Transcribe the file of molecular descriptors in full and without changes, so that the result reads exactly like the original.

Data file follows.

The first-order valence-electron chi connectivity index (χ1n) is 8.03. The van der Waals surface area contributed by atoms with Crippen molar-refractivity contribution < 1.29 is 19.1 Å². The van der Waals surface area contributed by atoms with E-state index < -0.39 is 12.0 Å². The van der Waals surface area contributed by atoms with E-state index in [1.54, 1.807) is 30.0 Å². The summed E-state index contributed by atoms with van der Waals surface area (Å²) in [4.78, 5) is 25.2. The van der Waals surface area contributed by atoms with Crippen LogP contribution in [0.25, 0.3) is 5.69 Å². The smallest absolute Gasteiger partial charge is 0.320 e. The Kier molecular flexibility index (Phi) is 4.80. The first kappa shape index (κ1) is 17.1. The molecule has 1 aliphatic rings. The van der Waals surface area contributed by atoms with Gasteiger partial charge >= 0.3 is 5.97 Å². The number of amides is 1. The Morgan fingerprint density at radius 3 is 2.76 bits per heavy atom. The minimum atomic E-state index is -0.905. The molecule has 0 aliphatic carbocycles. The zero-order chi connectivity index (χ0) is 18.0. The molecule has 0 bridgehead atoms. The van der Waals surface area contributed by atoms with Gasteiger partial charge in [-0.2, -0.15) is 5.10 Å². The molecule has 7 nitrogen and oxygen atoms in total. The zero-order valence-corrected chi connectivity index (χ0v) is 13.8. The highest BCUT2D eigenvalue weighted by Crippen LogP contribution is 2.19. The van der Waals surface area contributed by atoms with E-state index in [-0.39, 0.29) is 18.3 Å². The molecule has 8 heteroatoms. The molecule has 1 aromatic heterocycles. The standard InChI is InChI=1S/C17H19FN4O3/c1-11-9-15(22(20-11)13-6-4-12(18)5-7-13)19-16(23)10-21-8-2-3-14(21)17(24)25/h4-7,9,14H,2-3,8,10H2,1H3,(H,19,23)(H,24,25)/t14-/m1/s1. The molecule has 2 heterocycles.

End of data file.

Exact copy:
The first-order valence-electron chi connectivity index (χ1n) is 8.03. The van der Waals surface area contributed by atoms with Crippen molar-refractivity contribution < 1.29 is 19.1 Å². The van der Waals surface area contributed by atoms with E-state index < -0.39 is 12.0 Å². The van der Waals surface area contributed by atoms with E-state index in [1.54, 1.807) is 30.0 Å². The summed E-state index contributed by atoms with van der Waals surface area (Å²) in [4.78, 5) is 25.2. The van der Waals surface area contributed by atoms with Crippen LogP contribution in [0.25, 0.3) is 5.69 Å². The smallest absolute Gasteiger partial charge is 0.320 e. The Kier molecular flexibility index (Phi) is 4.80. The first kappa shape index (κ1) is 17.1. The molecule has 1 aliphatic rings. The van der Waals surface area contributed by atoms with Gasteiger partial charge >= 0.3 is 5.97 Å². The number of amides is 1. The Morgan fingerprint density at radius 3 is 2.76 bits per heavy atom. The minimum atomic E-state index is -0.905. The molecule has 0 aliphatic carbocycles. The zero-order chi connectivity index (χ0) is 18.0. The molecule has 0 bridgehead atoms. The van der Waals surface area contributed by atoms with Gasteiger partial charge in [-0.2, -0.15) is 5.10 Å². The molecule has 7 nitrogen and oxygen atoms in total. The zero-order valence-corrected chi connectivity index (χ0v) is 13.8. The highest BCUT2D eigenvalue weighted by Crippen LogP contribution is 2.19. The van der Waals surface area contributed by atoms with E-state index in [-0.39, 0.29) is 18.3 Å². The molecule has 8 heteroatoms. The molecule has 1 aromatic heterocycles. The standard InChI is InChI=1S/C17H19FN4O3/c1-11-9-15(22(20-11)13-6-4-12(18)5-7-13)19-16(23)10-21-8-2-3-14(21)17(24)25/h4-7,9,14H,2-3,8,10H2,1H3,(H,19,23)(H,24,25)/t14-/m1/s1. The molecule has 2 heterocycles.